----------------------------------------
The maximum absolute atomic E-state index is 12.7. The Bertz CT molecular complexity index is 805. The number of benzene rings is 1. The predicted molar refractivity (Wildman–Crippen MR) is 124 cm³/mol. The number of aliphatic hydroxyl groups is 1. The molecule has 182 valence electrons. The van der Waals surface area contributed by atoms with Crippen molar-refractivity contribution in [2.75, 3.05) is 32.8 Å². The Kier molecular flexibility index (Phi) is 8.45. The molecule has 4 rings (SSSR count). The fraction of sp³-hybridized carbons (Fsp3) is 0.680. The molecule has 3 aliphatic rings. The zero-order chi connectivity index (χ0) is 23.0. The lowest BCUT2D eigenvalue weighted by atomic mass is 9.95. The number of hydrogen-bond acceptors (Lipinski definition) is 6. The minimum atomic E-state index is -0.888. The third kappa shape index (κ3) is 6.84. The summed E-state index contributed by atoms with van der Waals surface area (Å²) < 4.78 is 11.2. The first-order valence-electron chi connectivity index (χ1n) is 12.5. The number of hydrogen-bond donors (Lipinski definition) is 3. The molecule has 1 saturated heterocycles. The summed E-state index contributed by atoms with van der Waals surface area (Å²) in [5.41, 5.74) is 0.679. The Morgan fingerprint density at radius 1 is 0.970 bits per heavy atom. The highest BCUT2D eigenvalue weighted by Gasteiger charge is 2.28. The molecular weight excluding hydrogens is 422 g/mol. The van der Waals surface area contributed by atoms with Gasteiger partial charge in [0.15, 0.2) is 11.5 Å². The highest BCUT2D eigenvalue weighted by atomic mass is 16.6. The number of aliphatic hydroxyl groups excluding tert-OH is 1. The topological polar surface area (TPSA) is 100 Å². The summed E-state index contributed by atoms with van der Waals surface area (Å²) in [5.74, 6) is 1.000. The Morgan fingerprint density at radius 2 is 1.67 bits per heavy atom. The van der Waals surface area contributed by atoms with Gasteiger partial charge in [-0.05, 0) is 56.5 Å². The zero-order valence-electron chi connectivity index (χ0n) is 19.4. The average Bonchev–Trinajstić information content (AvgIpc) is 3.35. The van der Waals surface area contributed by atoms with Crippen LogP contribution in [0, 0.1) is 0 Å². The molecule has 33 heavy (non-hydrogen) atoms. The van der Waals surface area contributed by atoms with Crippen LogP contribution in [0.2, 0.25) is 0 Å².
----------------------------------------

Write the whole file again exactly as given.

The maximum absolute atomic E-state index is 12.7. The Bertz CT molecular complexity index is 805. The number of benzene rings is 1. The predicted molar refractivity (Wildman–Crippen MR) is 124 cm³/mol. The number of aliphatic hydroxyl groups is 1. The molecule has 182 valence electrons. The van der Waals surface area contributed by atoms with Crippen molar-refractivity contribution in [2.75, 3.05) is 32.8 Å². The Kier molecular flexibility index (Phi) is 8.45. The molecule has 4 rings (SSSR count). The fraction of sp³-hybridized carbons (Fsp3) is 0.680. The molecule has 3 aliphatic rings. The zero-order chi connectivity index (χ0) is 23.0. The lowest BCUT2D eigenvalue weighted by atomic mass is 9.95. The number of hydrogen-bond acceptors (Lipinski definition) is 6. The minimum atomic E-state index is -0.888. The third kappa shape index (κ3) is 6.84. The summed E-state index contributed by atoms with van der Waals surface area (Å²) < 4.78 is 11.2. The first-order valence-electron chi connectivity index (χ1n) is 12.5. The number of hydrogen-bond donors (Lipinski definition) is 3. The molecule has 1 saturated heterocycles. The summed E-state index contributed by atoms with van der Waals surface area (Å²) in [5.41, 5.74) is 0.679. The Morgan fingerprint density at radius 1 is 0.970 bits per heavy atom. The highest BCUT2D eigenvalue weighted by Gasteiger charge is 2.28. The molecular weight excluding hydrogens is 422 g/mol. The van der Waals surface area contributed by atoms with Gasteiger partial charge in [0.15, 0.2) is 11.5 Å². The highest BCUT2D eigenvalue weighted by atomic mass is 16.6. The number of aliphatic hydroxyl groups excluding tert-OH is 1. The topological polar surface area (TPSA) is 100 Å². The summed E-state index contributed by atoms with van der Waals surface area (Å²) in [5.74, 6) is 1.000. The Morgan fingerprint density at radius 2 is 1.67 bits per heavy atom. The van der Waals surface area contributed by atoms with Gasteiger partial charge in [-0.05, 0) is 56.5 Å². The zero-order valence-electron chi connectivity index (χ0n) is 19.4. The average Bonchev–Trinajstić information content (AvgIpc) is 3.35. The van der Waals surface area contributed by atoms with Crippen LogP contribution in [0, 0.1) is 0 Å². The molecule has 33 heavy (non-hydrogen) atoms. The van der Waals surface area contributed by atoms with Crippen LogP contribution in [0.2, 0.25) is 0 Å².